Since the end of March, Palestinian protests have been held in the Gaza Strip to demand that Palestinian refugees be allowed to return to Israel, and also to protest the blockade of the Gaza Strip by Israel and Egypt as well as the moving of the United States embassy in Israel from Tel Aviv to Jerusalem. While many protested peacefully, they were met with violence, with 60 people being killed so far and many, many others injured. It was this situation that Dr. Tarek Loubani of the Glia Project entered with the intention of preventing more deaths if possible.
Dr. Loubani is known for creating a 3D printed stethoscope that recently received clinical validation and was made for about 30 cents. Because of the blockade, hospitals in the Gaza region have faced a critical shortage of medical supplies, even simple ones like stethoscopes. The goal of the open source Glia Project is to create those much-needed medical supplies using 3D printing and make them available to whoever needs them. As Dr. Loubani, along with Dr. Mohammed Al-Attar and 25 other trained first responders entered the field at the protest site, they brought with them hundreds of 3D printed tourniquets, ready to attend to those with severe limb injuries.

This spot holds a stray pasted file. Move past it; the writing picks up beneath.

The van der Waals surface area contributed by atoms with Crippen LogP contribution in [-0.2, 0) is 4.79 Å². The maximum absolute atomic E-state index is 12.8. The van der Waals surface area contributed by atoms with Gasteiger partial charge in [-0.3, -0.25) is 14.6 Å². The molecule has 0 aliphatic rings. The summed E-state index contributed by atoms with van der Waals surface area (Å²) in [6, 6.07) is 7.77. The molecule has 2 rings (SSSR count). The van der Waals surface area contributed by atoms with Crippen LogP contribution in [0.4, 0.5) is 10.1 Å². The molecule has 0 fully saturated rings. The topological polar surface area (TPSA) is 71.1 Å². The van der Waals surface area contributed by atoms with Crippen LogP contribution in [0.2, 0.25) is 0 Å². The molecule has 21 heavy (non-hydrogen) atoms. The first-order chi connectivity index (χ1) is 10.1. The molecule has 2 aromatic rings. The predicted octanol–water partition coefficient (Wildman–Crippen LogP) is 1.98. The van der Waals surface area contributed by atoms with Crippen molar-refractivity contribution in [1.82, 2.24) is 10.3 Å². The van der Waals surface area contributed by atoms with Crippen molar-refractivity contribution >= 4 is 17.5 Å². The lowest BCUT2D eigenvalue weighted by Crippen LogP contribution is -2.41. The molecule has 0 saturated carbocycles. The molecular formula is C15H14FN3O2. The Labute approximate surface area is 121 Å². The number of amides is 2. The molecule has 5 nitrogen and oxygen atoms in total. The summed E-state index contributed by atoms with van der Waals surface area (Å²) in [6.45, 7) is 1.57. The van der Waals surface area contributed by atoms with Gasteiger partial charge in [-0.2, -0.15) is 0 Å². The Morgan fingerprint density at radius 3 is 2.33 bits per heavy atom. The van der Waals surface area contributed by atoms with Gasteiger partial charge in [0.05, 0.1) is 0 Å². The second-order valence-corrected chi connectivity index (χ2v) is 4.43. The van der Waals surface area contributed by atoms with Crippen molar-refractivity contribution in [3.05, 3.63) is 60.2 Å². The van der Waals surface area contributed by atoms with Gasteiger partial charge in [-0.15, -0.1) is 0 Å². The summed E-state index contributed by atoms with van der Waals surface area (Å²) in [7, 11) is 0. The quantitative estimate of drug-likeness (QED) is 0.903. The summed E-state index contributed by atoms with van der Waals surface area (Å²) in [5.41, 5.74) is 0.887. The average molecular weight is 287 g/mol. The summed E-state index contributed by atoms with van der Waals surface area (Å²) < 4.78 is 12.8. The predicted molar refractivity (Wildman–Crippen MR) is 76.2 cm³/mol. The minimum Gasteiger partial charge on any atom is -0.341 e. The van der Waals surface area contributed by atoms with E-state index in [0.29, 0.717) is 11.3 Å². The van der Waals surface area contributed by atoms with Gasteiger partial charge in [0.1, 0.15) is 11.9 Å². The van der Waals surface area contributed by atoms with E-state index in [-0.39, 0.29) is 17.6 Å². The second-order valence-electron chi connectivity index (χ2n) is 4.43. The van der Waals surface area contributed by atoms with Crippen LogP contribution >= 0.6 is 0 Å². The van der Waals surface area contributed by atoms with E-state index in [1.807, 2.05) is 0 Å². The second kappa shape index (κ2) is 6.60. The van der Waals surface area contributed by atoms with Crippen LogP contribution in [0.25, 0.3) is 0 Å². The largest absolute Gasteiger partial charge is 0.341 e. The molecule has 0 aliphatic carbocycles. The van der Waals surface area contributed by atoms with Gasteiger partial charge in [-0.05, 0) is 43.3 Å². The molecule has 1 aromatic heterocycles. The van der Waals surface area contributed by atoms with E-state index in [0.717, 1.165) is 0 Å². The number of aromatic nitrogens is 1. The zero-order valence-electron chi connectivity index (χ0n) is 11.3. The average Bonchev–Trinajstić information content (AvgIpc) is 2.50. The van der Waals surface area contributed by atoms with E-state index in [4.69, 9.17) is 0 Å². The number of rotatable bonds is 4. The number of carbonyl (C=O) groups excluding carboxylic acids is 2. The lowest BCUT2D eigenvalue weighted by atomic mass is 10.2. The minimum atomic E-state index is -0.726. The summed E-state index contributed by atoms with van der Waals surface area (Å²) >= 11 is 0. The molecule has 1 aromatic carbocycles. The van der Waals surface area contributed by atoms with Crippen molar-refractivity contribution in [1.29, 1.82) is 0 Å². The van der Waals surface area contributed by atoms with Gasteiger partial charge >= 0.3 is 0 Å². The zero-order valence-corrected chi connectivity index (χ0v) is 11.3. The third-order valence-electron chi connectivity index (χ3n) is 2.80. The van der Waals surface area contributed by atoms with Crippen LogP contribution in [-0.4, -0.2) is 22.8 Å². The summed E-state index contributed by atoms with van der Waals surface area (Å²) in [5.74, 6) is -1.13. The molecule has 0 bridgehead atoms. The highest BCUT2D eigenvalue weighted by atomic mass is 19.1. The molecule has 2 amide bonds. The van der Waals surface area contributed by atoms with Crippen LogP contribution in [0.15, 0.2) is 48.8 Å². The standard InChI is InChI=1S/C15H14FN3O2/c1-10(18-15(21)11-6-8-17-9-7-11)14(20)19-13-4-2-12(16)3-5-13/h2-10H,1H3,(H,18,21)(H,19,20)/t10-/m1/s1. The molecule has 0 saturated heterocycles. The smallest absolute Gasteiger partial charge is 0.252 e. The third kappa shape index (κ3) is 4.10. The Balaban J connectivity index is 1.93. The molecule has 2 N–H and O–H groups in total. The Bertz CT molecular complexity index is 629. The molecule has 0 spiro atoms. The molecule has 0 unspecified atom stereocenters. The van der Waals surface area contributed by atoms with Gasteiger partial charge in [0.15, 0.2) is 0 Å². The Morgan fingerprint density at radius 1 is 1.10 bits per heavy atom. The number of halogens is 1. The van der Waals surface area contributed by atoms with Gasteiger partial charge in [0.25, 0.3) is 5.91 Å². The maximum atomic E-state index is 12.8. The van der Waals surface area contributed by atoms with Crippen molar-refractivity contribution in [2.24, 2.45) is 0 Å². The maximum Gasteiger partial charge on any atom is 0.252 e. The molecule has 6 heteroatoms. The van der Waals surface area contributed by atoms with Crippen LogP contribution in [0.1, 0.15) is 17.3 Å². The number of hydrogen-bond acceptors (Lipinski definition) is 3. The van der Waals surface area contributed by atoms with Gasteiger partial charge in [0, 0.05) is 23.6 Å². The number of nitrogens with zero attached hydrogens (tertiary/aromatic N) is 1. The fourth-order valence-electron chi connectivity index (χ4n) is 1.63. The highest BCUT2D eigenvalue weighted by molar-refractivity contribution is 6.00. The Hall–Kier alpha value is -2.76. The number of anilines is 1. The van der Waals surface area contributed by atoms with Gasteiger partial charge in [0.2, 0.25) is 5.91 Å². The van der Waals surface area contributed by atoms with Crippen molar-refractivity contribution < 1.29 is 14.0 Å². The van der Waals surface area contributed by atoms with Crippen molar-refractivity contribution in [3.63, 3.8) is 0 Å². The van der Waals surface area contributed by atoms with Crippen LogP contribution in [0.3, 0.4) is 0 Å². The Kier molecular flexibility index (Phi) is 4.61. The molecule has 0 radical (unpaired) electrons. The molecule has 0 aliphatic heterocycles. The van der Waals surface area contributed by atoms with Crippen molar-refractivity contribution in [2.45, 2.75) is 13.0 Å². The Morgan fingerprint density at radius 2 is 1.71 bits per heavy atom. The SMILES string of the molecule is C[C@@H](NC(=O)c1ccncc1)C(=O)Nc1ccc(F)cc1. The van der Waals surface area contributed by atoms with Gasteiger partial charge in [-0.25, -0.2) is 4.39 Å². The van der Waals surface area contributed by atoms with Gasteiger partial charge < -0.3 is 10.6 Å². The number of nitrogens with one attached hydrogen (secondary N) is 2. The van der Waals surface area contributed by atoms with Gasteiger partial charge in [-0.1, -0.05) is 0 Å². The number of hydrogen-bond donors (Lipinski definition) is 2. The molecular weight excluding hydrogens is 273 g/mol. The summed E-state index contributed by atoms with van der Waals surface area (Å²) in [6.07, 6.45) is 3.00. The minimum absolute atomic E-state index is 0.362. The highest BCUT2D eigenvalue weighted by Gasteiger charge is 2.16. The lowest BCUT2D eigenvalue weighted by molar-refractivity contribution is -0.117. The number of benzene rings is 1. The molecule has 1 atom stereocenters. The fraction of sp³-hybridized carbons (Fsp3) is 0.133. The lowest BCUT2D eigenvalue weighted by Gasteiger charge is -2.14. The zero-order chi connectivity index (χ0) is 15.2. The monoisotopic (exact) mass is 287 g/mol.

“Reducing hemorrhagic deaths from limb exsanguination became a cornerstone project of the newly formed Hayat Center for Emergency and Crisis Management, based at the Islamic University of Gaza,” Dr. Loubani said. “The center has been engaged in projects like Advanced Cardiac Life Support (ACLS), Basic Life Support (BLS) and Trauma Life Support (TLS). When the center tried to obtain CAT tourniquets for its new ‘Stop Bleeding’ campaign, they were almost impossible to obtain.”
This was due to the high cost of the tourniquets as well as the blockade – however, as Dr. Loubani points out, even if they could obtain Combat Application Tourniquets, CATs are specifically designed for soldiers, grown men with larger limbs. The Gaza population is mostly children, with nearly 45% under the age of 14.
“CATs do not work on a pediatric population, which would have automatically excluded most of the patient population we expect,” Dr. Loubani said.